BBC faces corruption allegation over its Cliff Richard police raid coverage

Reporter’s relationship with police under scrutiny as Director General  is summoned by MPs to explain extensive live broadcast of swoop on singer’s home

Some 55 years after a teenage Cliff Richard first appeared before the BBC’s cameras on the short-lived music show Drumbeat, the corporation afforded the singer a far more spectacular production last week – when he wasn’t even present.

It dispatched a helicopter to hover over Sir Cliff’s Berkshire home and stationed its reporters at the singer’s gates before South Yorkshire Police had even arrived to raid the premises, following an accusation of sex abuse in 1985.

Tonight that coverage – at first regarded as a notable scoop – had the potential to escalate into the first crisis for BBC News in the tenure of current Director General Tony Hall, who has been summoned to explain himself by the Commons Select Committee on Home Affairs. Committee chairman Keith Vaz has demanded answers to a series of nine questions on how the BBC came to know about the raid.

Nick Herbert, the former policing minister, has gone as far as suggesting that police force and the broadcaster may have acted in a corrupt way.

Video: Coverage of Cliff Richards' home being searched

The BBC has received close to 600 complaints over the tone of its coverage. Of these, 255 expressed concern about how the BBC knew about the raid, 197 thought the BBC had given the story too much coverage and 107 felt the broadcaster suggested the singer was guilty. An additional 35 people complained that the BBC’s use of a helicopter was too intrusive or a waste of money. The veteran broadcaster Michael Parkinson has compared the BBC’s reporting to a “witch hunt” that “would have done the red tops credit”.

When Lord Hall arrived at the BBC in the wake of the Savile scandal, the task of restoring confidence in BBC News was at the top of his in-tray. Yet the BBC newsroom is under pressure like never before. Only last month, James Harding, the BBC’s Director of News and Current Affairs, announced the cutting of 415 posts. Morale is low.


The Independent has been told that more than 750 staff – more than one in seven of BBC journalists – have inquired about redundancy terms. But as resources are cut, Mr Harding, the former editor of The Times, is anxious the BBC gets more scoops. In a speech last December, he told his staff: “Above all, I want us to have the confidence, the resources and the time to devote to more of the BBC’s own, original journalism.”

Sir Cliff Richard has denied the allegation of abuse Sir Cliff Richard has denied the allegation of abuse (Getty)

To many observers, the BBC’s coverage of the raid was both extraordinary and disproportionate. As the news chopper looked down on the police operation, the writer and journalist Tony Parsons tweeted: “Memo to the BBC – Sir Cliff Richard should really, really not be the lead item on your world news. They are burying children alive in Iraq.”

Other users of social media wondered why rival news outlets appeared behind on the story. The answer was that the BBC had made an arrangement with South Yorkshire Police to be present on the raid. Journalists at Sky News were left scrambling to confirm the story with police as the BBC broadcast remarkable aerial footage of officers searching the property.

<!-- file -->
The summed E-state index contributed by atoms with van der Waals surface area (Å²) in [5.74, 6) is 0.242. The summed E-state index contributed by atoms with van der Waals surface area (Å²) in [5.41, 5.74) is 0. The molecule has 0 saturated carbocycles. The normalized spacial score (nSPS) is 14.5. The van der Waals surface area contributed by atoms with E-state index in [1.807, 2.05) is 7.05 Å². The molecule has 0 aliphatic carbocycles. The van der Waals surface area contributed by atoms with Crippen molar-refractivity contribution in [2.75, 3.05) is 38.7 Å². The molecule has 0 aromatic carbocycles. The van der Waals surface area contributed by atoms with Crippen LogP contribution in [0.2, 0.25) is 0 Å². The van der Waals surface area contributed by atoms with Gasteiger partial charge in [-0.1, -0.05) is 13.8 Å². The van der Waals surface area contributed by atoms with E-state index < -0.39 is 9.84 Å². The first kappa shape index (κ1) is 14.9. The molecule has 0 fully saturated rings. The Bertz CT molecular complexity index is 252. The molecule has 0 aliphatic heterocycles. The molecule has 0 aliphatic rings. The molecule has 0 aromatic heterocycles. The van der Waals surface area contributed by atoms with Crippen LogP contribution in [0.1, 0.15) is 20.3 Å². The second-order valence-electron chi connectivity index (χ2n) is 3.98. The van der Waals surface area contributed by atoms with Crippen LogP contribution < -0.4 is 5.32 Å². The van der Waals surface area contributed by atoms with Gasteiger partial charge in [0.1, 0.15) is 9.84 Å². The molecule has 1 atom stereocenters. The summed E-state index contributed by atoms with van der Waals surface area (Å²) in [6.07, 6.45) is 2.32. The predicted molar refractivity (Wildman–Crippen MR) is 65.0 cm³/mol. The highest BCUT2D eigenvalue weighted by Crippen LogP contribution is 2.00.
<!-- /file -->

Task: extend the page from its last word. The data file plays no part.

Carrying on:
The story was a triumph for Dan Johnson, the BBC News reporter for the North-east and Cumbria, who had the original tip on the planned raid. According to a statement later issued by South Yorkshire Police: “The force was contacted some weeks ago by a BBC reporter who made it clear he knew of the existence of an investigation. It was clear he [was] in a position to publish it.”

There seems to have been – at the least – naivety on the force’s part. The BBC, in the wake of its disastrous false association of Lord McAlpine with paedophilia, would surely not have risked jeopardising a police operation by prematurely speculating that the singer was accused of sex abuse.

The BBC’s coverage of the raid must be seen in the historical context of its failures in reporting Savile and the recent stifling of media coverage of another disgraced former BBC presenter, Rolf Harris. In that December speech, Harding urged his staff to be bold: “Our response to Savile and McAlpine should not be that we shy away from investigative reporting and the coverage of difficult issues. In fact, we must renew our commitment to curious, inquisitive journalism in the public interest.”

That was a difficult challenge at a time when the BBC is anxious not to make more reporting blunders as it sets out its case for an improved licence fee settlement in its next Royal Charter. Staff working for the major current affairs shows, Panorama and Newsnight, speak of an atmosphere of caution as Lord Hall goes about his task of ensuring the BBC’s future.

But in the main newsroom, the Sir Cliff tip-off must have seemed a perfect opportunity to meet Harding’s demand for more scoops. The Director of News was away last week and it fell to his deputy, Fran Unsworth, to sign off on the story. The coverage was overseen by Jonathan Munro, the BBC’s Head of Newsgathering – newly recruited by Harding from ITV News, which has a reputation for being more gung-ho than the BBC in its treatment of exclusives. The ITV approach was exemplified by its explicit coverage of the murderers of Lee Rigby in Woolwich, which won the award for best news coverage at this year’s Baftas, to the chagrin of BBC news executives.

Keith Vaz is looking for answers to nine questions he put to the BBC about the broadcast Keith Vaz is looking for answers to nine questions he put to the BBC about the broadcast (Getty)